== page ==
By one measure, the Central African Republic has been tearing itself apart for well over two years now. In August 2012 a faction of the country’s largest Islamic militia, the Convention of Patriots for Justice and Peace, joined forces with a number of other Islamic rebel groups, and the combined group, calling itself the Séléka (“coalition” in Sango), began a campaign against the forces of the CAR army and the other faction of the CPJP. Despite the involvement on the government’s side of troops from neighboring Chad (though Chadian paramilitary groups likely aided the rebels) and two multinational groups (the Multinational Force for Central Africa and the Mission for the Consolidation of Peace in the Central African Republic), and despite an attempted ceasefire/power-sharing agreement between the government and the rebels that came together and fell apart in January 2013, in March the Séléka forces captured CAR’s capital, Bangui, and forced President François Bozizé into exile in first the Democratic Republic of Congo, and then Benin.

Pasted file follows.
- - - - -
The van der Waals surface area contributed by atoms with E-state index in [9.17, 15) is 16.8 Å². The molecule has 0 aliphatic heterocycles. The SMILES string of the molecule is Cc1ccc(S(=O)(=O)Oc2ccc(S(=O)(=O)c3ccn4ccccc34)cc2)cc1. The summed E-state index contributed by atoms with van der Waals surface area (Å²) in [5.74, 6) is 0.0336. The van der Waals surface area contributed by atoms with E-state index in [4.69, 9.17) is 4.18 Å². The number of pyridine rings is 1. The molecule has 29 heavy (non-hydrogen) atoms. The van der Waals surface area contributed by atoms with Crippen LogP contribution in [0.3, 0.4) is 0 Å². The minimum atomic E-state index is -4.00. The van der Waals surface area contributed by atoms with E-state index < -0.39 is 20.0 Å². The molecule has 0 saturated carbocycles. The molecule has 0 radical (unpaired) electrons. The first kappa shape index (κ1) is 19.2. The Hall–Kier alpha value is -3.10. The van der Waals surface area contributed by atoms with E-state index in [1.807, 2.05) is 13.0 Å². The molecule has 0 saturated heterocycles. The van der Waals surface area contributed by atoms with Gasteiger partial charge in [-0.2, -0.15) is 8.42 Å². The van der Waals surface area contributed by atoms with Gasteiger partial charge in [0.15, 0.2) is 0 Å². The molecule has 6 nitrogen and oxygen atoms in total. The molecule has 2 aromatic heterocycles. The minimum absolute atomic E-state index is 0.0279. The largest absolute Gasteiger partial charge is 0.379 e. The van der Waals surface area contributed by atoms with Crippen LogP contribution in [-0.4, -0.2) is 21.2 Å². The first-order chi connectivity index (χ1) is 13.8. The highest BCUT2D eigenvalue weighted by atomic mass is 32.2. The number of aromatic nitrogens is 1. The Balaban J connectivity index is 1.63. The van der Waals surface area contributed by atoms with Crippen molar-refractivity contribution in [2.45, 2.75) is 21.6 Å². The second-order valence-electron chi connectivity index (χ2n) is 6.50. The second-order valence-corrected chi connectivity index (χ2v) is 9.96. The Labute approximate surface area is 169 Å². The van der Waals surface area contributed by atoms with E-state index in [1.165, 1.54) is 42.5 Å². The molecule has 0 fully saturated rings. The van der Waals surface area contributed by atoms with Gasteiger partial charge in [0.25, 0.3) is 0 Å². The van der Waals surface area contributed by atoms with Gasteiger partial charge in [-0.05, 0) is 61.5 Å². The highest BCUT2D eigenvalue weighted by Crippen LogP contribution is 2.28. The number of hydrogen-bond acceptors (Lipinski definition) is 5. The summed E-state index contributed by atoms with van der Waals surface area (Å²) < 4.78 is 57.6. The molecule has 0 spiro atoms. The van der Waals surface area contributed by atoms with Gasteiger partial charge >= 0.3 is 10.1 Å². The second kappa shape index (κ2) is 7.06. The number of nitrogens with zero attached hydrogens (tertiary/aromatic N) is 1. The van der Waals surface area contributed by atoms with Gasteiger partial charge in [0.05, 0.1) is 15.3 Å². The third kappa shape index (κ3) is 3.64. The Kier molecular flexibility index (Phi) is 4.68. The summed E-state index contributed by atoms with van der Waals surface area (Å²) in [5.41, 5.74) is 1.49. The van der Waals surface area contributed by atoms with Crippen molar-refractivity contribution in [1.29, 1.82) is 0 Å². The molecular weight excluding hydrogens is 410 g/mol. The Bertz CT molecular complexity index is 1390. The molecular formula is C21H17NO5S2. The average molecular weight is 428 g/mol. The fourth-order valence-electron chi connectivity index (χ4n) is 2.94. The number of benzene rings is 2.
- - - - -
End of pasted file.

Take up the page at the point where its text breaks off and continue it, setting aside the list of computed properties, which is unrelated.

The rebels installed their leader, Michel Djotodia, as the new president of the country, but his stint in the big chair was doomed pretty much from the start. Because he came to power in a coup, most of CAR’s neighbors refused to recognize him as anything more than the leader of a transitional administration that would shepherd the country through quick elections. But Djotodia, having come to power at the head of an armed Islamic uprising that had committed multiple atrocities in the process, in a nation that’s about 4/5 Christian and ~10% animist, wasn’t going to win those elections, so he declared that the “transitional period” would take three years. As a gesture of good faith, I guess, he declared that the Séléka militia would disband.